Properly timing income and expenses is also another tax planning strategy that photo booth rental businesses can implement. Tax rates can vary from each year at the individual and business level, resulting in tax planning opportunities. If you notice income tax rates decreasing in the next year, consider purchasing that new RevoSpin asset in the current year to lower your tax burden or defer income to the next year. Cash basis taxpayers will have less opportunities for income deferrals based on when cash is received. Nevertheless, both cash and accrual basis businesses can analyze their upcoming expenses to maximize tax savings.

Take Advantage of Credits and Deductions

There is a plethora of credits and deductions available for business owners that reduce the tax burden. At the business level, payroll tax credits and general business deductions reduce the income taxed or passed down to the shareholders. If your photo booth rental business is set up as a Sole Proprietorship, Limited Liability Company, Partnership or S-Corporation, you will report and pay any corresponding taxes on your personal tax return. This opens the door to the Qualified Business Income Deduction, which subtracts 20% of the taxable business income out. This is a huge tax saving opportunity that should not be overlooked. In addition, taking this deduction into consideration can reduce quarterly estimated tax payments you are required to pay.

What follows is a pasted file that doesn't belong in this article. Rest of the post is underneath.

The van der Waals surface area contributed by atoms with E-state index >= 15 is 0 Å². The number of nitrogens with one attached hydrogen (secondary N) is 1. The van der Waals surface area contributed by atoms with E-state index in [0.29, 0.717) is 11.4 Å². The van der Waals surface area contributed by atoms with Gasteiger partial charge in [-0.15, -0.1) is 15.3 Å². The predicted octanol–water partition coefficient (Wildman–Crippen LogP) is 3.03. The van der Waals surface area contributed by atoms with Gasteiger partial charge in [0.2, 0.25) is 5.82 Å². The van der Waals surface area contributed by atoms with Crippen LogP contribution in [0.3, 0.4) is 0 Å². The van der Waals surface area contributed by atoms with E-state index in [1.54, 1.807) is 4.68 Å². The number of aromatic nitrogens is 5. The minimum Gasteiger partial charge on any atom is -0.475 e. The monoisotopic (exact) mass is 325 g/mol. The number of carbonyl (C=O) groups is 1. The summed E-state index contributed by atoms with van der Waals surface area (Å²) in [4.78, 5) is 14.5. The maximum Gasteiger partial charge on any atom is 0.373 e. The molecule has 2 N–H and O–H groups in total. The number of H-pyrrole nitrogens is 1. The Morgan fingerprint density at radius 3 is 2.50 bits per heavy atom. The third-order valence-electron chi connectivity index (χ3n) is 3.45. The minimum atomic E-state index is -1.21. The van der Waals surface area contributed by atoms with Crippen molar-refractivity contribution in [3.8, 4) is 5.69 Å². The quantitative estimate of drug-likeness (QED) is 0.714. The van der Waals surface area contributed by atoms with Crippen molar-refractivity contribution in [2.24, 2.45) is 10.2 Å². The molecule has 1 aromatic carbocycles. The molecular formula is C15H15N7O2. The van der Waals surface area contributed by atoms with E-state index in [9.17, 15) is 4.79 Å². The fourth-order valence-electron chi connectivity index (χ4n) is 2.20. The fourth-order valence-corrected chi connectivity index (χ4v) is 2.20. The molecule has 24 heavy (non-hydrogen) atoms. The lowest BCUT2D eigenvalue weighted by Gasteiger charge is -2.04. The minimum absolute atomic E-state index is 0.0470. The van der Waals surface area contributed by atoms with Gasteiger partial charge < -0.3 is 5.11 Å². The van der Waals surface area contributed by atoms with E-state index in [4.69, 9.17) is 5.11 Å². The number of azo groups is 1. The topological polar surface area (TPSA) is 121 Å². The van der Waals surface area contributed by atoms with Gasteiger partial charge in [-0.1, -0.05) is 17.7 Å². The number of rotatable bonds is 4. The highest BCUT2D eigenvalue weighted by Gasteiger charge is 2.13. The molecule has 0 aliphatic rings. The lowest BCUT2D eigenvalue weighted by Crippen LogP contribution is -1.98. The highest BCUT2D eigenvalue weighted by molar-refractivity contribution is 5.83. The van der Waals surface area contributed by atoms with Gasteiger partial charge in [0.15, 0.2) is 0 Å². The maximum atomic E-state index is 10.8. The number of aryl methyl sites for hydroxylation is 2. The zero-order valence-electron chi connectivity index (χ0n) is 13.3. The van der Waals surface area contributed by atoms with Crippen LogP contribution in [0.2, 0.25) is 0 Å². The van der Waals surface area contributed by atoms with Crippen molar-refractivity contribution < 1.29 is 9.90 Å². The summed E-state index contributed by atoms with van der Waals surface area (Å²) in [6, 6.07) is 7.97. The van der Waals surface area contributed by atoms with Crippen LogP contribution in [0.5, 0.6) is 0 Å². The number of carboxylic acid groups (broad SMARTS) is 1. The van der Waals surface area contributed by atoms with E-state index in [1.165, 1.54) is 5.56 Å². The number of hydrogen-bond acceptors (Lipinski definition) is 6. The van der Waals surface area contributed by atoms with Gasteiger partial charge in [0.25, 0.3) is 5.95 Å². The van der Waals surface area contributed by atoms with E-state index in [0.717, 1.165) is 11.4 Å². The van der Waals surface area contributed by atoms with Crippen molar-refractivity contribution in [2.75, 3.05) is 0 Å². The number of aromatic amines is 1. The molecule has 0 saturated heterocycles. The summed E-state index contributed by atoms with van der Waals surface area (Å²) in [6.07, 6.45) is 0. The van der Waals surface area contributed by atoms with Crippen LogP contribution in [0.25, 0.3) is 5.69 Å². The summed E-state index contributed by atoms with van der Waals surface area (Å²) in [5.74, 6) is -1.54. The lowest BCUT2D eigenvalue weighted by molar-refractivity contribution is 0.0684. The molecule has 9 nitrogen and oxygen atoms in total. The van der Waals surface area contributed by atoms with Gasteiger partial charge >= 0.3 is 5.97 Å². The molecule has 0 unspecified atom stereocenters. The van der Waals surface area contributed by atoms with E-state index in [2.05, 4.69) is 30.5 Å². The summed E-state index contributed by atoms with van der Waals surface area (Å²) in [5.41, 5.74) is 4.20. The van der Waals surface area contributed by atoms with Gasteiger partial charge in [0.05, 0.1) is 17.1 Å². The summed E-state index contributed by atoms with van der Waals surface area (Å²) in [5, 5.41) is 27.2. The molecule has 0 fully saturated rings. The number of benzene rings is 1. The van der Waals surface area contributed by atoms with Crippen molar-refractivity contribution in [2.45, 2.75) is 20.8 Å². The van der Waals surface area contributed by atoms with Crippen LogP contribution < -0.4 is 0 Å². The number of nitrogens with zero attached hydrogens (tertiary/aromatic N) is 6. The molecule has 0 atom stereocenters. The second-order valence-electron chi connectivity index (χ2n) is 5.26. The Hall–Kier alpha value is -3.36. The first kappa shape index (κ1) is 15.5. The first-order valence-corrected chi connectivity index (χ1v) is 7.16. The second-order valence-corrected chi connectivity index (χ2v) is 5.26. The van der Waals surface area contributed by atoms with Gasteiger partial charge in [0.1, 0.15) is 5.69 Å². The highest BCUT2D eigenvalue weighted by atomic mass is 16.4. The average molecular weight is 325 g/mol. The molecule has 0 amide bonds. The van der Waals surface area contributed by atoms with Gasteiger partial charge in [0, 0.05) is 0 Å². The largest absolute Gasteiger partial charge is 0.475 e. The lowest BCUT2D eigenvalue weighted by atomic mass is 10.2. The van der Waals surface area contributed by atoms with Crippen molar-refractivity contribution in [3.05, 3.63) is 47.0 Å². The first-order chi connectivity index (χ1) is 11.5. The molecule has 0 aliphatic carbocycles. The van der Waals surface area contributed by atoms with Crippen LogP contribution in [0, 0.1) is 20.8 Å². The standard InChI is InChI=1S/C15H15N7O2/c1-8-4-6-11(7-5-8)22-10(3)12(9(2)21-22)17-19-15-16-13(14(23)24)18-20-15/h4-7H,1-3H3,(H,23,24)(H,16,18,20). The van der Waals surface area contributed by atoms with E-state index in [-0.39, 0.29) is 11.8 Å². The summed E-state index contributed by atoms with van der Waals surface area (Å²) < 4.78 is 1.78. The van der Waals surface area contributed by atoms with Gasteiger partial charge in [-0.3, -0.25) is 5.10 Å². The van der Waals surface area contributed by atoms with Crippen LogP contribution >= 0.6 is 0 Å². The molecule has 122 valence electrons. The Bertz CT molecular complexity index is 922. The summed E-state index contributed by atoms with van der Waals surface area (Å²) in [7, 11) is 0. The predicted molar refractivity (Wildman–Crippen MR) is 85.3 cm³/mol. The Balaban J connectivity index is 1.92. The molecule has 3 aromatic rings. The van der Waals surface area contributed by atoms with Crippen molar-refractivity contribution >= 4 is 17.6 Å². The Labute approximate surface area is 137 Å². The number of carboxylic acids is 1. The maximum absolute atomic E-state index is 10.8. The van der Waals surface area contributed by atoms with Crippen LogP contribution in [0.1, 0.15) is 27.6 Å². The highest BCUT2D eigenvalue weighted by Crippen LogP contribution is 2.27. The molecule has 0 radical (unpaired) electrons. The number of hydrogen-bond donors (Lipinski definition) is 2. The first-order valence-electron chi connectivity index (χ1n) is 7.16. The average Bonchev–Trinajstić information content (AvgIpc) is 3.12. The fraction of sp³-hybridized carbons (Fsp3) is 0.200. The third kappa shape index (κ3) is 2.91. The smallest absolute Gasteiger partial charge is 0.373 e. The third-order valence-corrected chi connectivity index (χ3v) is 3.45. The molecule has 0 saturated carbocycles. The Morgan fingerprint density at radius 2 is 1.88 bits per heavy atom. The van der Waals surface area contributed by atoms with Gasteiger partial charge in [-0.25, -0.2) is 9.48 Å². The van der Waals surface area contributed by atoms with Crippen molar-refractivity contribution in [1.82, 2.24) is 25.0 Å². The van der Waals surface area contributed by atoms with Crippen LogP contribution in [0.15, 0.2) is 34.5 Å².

Understand Tax Reform Changes

Tax planning strategies for your photo booth rental business rely on having a full understanding of tax reform changes. The IRS offers QuickAlerts that notify  you of any recently passed regulations, allowing you to stay in the loop of changes that affect your business. One recent legislation change that can be a great tax planning strategy is paying taxes at the entity level. The businesses that pass-through business income generally pay both federal and state taxes at the individual level. However, recent changes now allow businesses to pay certain state income taxes at the business level. Not only will you not be taxed on any business income on your state return, but the taxes paid qualify for a business deduction on the federal business return, creating a beneficial situation. Currently, 15 states are allowing the entity level deduction with more predicted to follow (CLA). The business state estimated tax payments need to be made before year-end so be sure to add this tax planning strategy to your list.

Next Steps

Both small and large photo booth rental business owners can benefit from accurate and effective tax planning strategies. The extra money put back into your pocket each year can be used to grow your business. One strategy for effective business growth is adding new revenue streams and reinvesting in more efficient equipment. RevoSpin helps businesses achieve both of these goals through their top-of-the-line photo booth equipment options. From innovative 360 photo booths to creative props and accessories, RevoSpin can help you take your photo booth rental business to the next level all while saving money on your next tax bill. Reach out to one of our team members today for more information.